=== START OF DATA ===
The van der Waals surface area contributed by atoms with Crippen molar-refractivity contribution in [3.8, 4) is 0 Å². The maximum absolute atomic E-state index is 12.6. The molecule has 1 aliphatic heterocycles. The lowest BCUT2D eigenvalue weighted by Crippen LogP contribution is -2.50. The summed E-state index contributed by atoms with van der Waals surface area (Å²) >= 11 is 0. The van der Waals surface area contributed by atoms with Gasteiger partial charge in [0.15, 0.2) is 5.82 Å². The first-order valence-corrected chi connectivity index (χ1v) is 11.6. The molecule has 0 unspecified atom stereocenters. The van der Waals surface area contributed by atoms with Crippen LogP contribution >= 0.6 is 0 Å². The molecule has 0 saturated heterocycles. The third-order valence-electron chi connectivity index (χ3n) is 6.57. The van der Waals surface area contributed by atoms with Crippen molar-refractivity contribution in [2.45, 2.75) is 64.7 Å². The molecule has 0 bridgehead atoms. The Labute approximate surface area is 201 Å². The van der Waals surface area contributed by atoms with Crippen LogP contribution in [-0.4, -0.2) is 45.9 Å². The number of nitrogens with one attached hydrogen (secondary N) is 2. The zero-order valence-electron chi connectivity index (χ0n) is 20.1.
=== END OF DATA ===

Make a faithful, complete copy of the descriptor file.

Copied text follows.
The van der Waals surface area contributed by atoms with Crippen molar-refractivity contribution in [3.8, 4) is 0 Å². The maximum absolute atomic E-state index is 12.6. The molecule has 1 aliphatic heterocycles. The lowest BCUT2D eigenvalue weighted by Crippen LogP contribution is -2.50. The summed E-state index contributed by atoms with van der Waals surface area (Å²) >= 11 is 0. The van der Waals surface area contributed by atoms with Gasteiger partial charge in [0.15, 0.2) is 5.82 Å². The first-order valence-corrected chi connectivity index (χ1v) is 11.6. The molecule has 0 unspecified atom stereocenters. The van der Waals surface area contributed by atoms with Crippen LogP contribution >= 0.6 is 0 Å². The molecule has 0 saturated heterocycles. The third-order valence-electron chi connectivity index (χ3n) is 6.57. The van der Waals surface area contributed by atoms with Crippen molar-refractivity contribution in [2.45, 2.75) is 64.7 Å². The molecule has 0 bridgehead atoms. The Labute approximate surface area is 201 Å². The van der Waals surface area contributed by atoms with Crippen LogP contribution in [-0.4, -0.2) is 45.9 Å². The number of nitrogens with one attached hydrogen (secondary N) is 2. The zero-order valence-electron chi connectivity index (χ0n) is 20.1.